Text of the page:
All About Seasonal Hair Loss

Hair loss of any kind can be stressful, but seasonal hair loss is not usually a serious issue. However, the term “seasonal hair loss” is more complex than you might imagine, so it's worth unpacking what it might actually mean.

What Causes Seasonal Hair Loss?

seasonal shedding Although the exact reason is unclear, some think that it is because the hair is overloaded (sun, sea and pool water, styling agents, etc.) during the summer months, especially in July. During this period, the hair is in the telogen or resting phase. Hair in the telogen phase typically falls out after about 100 days. But fear not, a healthy hair follicle returns to the growth phase.

Is My Hair Loss “Seasonal”?

First, more hair loss at the end of summer does not mean seasonal hair loss. In fact, you may be experiencing breakouts from summer habits that damage your hair. Summer sun and heat, salty sea water and chlorinated pool water can damage your hair over time. This hair loss is usually caused by a break in one part of the hair shaft rather than the loss of the hair follicle, and the possible reduction in hair volume looks like hair loss instead of breakage.

These and similar situations, when combined with routine combing and styling, can cause more hair loss than normal. Since this normally occurs at the end of conditions that last throughout the summer, it is often seen as seasonal hair loss. Unhealthy diets can also cause hair loss. It may take a few months for some health habits to show their effects on your hair. If nutritional changes are not handled in a healthy way, there may be an increase in hair loss with climatic change.

How Do You Know If You're Shedding Too Much Hair?

Hair goes through natural cycles of growth, rest, and shedding, so you're likely to misjudge it and attribute the situation to your hair shedding too much when it's just a routine phase or the result of some bad (but temporary) health habits. Fortunately, an easy test can help you determine if the hair loss you're experiencing is normal, temporary seasonal, or more serious:

    1. Before washing or combing your hair, spread your fingers wide and slide them down close to your scalp. For best results, do it with your most used hand.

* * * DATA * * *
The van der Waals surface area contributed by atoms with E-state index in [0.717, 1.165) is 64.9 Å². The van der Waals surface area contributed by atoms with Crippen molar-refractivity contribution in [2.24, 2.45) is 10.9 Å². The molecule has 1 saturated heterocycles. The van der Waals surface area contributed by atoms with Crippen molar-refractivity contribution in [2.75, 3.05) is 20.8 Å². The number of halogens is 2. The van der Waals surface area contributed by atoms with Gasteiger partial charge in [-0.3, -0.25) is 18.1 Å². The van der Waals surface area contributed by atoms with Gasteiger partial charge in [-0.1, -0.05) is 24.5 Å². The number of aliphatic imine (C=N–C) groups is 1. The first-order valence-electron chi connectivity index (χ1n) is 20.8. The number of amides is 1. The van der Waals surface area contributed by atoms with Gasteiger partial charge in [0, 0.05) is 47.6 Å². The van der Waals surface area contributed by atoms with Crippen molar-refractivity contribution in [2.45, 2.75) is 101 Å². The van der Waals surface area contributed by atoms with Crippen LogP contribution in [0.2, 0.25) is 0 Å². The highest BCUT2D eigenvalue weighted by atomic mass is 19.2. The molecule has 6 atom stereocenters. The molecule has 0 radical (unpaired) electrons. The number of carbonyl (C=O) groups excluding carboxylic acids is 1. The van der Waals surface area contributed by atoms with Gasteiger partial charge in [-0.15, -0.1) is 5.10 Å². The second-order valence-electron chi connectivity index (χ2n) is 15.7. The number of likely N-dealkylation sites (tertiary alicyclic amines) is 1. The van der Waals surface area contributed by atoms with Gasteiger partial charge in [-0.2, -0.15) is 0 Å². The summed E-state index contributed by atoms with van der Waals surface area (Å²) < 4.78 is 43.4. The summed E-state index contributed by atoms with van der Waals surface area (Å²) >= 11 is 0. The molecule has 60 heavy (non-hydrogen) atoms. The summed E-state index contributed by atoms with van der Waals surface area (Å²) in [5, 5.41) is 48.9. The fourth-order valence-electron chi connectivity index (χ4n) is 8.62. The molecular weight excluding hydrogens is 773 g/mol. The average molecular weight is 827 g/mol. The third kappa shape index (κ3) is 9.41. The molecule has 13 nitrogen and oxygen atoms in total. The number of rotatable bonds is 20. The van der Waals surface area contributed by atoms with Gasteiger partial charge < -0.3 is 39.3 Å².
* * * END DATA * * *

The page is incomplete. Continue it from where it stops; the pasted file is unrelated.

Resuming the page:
2. Loosely close your fingers and then comb your hair from root to tip.
    3. Then count the hair strands in your hand. You can do this more easily if you put the strands of hair on a blank sheet of paper.
    4. Repeat steps 1-3 five times, each time focusing on a different part of your scalp.


0-10 strand of hair – Normal hair loss

11-20 strand of hair – Although more than normal, this may be seasonal or temporary hair loss due to poor diet or health habits. Supplements for healthy hair or dietary changes can help.

21+ strands of hair – More hair loss than normal. Review any physical exertion, emotional stress, and/or health and dietary changes you may have been dealing with in the past few months. It may also be a good idea to consult a doctor.

How Long Does Seasonal Hair Loss Last?

Hair always goes through growth, shedding and resting cycles. Each strand of hair does this on different timelines. That's why all your hair does not fall out at the same time and grow back at the same time.

However, warmer weather and increased sunlight in the spring tend to trigger a growth phase for more hair shafts than at any other time of the year. In cold weather, shedding and resting phases usually take place. Because strands typically rest for about three months, this type of seasonal hair loss usually only lasts for three months (a few weeks more or less).

How to Reduce Seasonal Hair Loss?

Not much can be done for seasonal hair loss due to normal cyclic shedding. However, when “seasonal” hair loss is a result of summer diet and lifestyle habits and hair breakage, there are a few things that can help reduce seasonal hair loss.

get your hair cut

This may sound counterintuitive, but a good haircut can make hair damaged, especially in the hot season, look better.

Do not tire your hair

If your hair has been exposed to the sun, sea and pool water all summer long, you can prevent further breakage and shedding by taking a break from hair dryers, straighteners, curling irons and strong stylers.

Try anti-shedding products

This includes both nutritional supplements that support hair growth and vitamin-rich supplements that thicken the appearance of hair. products are also included.

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